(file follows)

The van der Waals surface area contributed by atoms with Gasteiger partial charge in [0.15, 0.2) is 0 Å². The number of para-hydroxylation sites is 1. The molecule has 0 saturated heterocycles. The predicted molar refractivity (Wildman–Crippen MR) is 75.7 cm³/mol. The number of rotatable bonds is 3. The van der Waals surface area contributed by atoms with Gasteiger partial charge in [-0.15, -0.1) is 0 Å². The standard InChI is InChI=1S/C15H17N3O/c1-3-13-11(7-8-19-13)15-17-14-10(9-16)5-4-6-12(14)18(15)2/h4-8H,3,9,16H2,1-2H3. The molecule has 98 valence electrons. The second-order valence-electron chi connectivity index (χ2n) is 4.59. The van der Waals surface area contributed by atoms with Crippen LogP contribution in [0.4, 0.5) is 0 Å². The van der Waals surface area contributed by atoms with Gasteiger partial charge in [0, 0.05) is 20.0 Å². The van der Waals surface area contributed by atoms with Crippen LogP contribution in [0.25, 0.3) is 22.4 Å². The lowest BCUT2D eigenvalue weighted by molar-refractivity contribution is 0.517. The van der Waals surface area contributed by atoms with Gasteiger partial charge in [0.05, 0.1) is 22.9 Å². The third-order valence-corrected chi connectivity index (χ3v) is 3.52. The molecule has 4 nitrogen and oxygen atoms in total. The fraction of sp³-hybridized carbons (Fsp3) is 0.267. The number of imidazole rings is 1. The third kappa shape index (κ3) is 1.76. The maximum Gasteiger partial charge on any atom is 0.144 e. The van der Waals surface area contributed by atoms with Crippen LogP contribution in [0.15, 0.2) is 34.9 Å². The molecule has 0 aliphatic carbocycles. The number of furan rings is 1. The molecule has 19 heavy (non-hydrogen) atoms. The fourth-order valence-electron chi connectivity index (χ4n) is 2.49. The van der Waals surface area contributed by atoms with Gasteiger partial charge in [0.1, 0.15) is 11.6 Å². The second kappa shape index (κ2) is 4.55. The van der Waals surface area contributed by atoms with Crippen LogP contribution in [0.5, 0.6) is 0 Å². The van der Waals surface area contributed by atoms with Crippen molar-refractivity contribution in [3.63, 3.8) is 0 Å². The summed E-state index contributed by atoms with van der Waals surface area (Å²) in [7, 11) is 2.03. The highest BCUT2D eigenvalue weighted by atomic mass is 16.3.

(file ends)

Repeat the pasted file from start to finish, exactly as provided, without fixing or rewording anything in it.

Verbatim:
The van der Waals surface area contributed by atoms with Gasteiger partial charge in [0.15, 0.2) is 0 Å². The number of para-hydroxylation sites is 1. The molecule has 0 saturated heterocycles. The predicted molar refractivity (Wildman–Crippen MR) is 75.7 cm³/mol. The number of rotatable bonds is 3. The van der Waals surface area contributed by atoms with Gasteiger partial charge in [-0.15, -0.1) is 0 Å². The standard InChI is InChI=1S/C15H17N3O/c1-3-13-11(7-8-19-13)15-17-14-10(9-16)5-4-6-12(14)18(15)2/h4-8H,3,9,16H2,1-2H3. The molecule has 98 valence electrons. The second-order valence-electron chi connectivity index (χ2n) is 4.59. The van der Waals surface area contributed by atoms with Crippen LogP contribution in [0.4, 0.5) is 0 Å². The van der Waals surface area contributed by atoms with Gasteiger partial charge in [0, 0.05) is 20.0 Å². The van der Waals surface area contributed by atoms with Crippen LogP contribution in [0.25, 0.3) is 22.4 Å². The lowest BCUT2D eigenvalue weighted by molar-refractivity contribution is 0.517. The van der Waals surface area contributed by atoms with Gasteiger partial charge in [0.05, 0.1) is 22.9 Å². The third-order valence-corrected chi connectivity index (χ3v) is 3.52. The molecule has 4 nitrogen and oxygen atoms in total. The fraction of sp³-hybridized carbons (Fsp3) is 0.267. The number of imidazole rings is 1. The third kappa shape index (κ3) is 1.76. The maximum Gasteiger partial charge on any atom is 0.144 e. The van der Waals surface area contributed by atoms with Crippen LogP contribution in [0.15, 0.2) is 34.9 Å². The molecule has 0 aliphatic carbocycles. The number of furan rings is 1. The molecule has 19 heavy (non-hydrogen) atoms. The fourth-order valence-electron chi connectivity index (χ4n) is 2.49. The van der Waals surface area contributed by atoms with Gasteiger partial charge in [0.1, 0.15) is 11.6 Å². The second kappa shape index (κ2) is 4.55. The van der Waals surface area contributed by atoms with Crippen LogP contribution in [0.5, 0.6) is 0 Å². The van der Waals surface area contributed by atoms with Crippen molar-refractivity contribution in [3.63, 3.8) is 0 Å². The summed E-state index contributed by atoms with van der Waals surface area (Å²) in [7, 11) is 2.03. The highest BCUT2D eigenvalue weighted by atomic mass is 16.3.